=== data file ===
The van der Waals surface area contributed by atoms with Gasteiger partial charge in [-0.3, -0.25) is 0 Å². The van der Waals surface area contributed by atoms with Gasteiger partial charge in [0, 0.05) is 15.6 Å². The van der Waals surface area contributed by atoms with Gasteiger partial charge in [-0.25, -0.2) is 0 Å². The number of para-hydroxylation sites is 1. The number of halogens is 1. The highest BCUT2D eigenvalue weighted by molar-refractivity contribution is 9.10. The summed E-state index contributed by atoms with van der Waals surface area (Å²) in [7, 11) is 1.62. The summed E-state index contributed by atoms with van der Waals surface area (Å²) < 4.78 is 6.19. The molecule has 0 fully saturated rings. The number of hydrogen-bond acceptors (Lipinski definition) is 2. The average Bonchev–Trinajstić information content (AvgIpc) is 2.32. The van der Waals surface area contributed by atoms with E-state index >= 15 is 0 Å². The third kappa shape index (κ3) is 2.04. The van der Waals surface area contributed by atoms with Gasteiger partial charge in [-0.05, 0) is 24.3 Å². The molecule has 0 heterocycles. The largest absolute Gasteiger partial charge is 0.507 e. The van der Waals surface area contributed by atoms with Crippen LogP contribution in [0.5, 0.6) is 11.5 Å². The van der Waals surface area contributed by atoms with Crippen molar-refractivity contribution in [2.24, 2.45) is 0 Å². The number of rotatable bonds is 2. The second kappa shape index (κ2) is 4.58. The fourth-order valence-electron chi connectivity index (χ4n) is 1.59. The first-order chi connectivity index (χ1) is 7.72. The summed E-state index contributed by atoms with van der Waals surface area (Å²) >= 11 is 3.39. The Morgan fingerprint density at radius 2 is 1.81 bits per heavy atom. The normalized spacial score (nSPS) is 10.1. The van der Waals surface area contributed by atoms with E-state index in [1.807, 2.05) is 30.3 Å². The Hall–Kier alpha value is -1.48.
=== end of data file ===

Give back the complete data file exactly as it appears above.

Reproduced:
The van der Waals surface area contributed by atoms with Gasteiger partial charge in [-0.3, -0.25) is 0 Å². The van der Waals surface area contributed by atoms with Gasteiger partial charge in [0, 0.05) is 15.6 Å². The van der Waals surface area contributed by atoms with Gasteiger partial charge in [-0.25, -0.2) is 0 Å². The number of para-hydroxylation sites is 1. The number of halogens is 1. The highest BCUT2D eigenvalue weighted by molar-refractivity contribution is 9.10. The summed E-state index contributed by atoms with van der Waals surface area (Å²) in [7, 11) is 1.62. The summed E-state index contributed by atoms with van der Waals surface area (Å²) < 4.78 is 6.19. The molecule has 0 fully saturated rings. The number of hydrogen-bond acceptors (Lipinski definition) is 2. The average Bonchev–Trinajstić information content (AvgIpc) is 2.32. The van der Waals surface area contributed by atoms with E-state index >= 15 is 0 Å². The third kappa shape index (κ3) is 2.04. The van der Waals surface area contributed by atoms with Gasteiger partial charge in [-0.05, 0) is 24.3 Å². The molecule has 0 heterocycles. The largest absolute Gasteiger partial charge is 0.507 e. The van der Waals surface area contributed by atoms with Crippen LogP contribution in [0.5, 0.6) is 11.5 Å². The van der Waals surface area contributed by atoms with Crippen molar-refractivity contribution in [2.24, 2.45) is 0 Å². The number of rotatable bonds is 2. The second kappa shape index (κ2) is 4.58. The fourth-order valence-electron chi connectivity index (χ4n) is 1.59. The first-order chi connectivity index (χ1) is 7.72. The summed E-state index contributed by atoms with van der Waals surface area (Å²) >= 11 is 3.39. The Morgan fingerprint density at radius 2 is 1.81 bits per heavy atom. The normalized spacial score (nSPS) is 10.1. The van der Waals surface area contributed by atoms with E-state index in [1.807, 2.05) is 30.3 Å². The Hall–Kier alpha value is -1.48.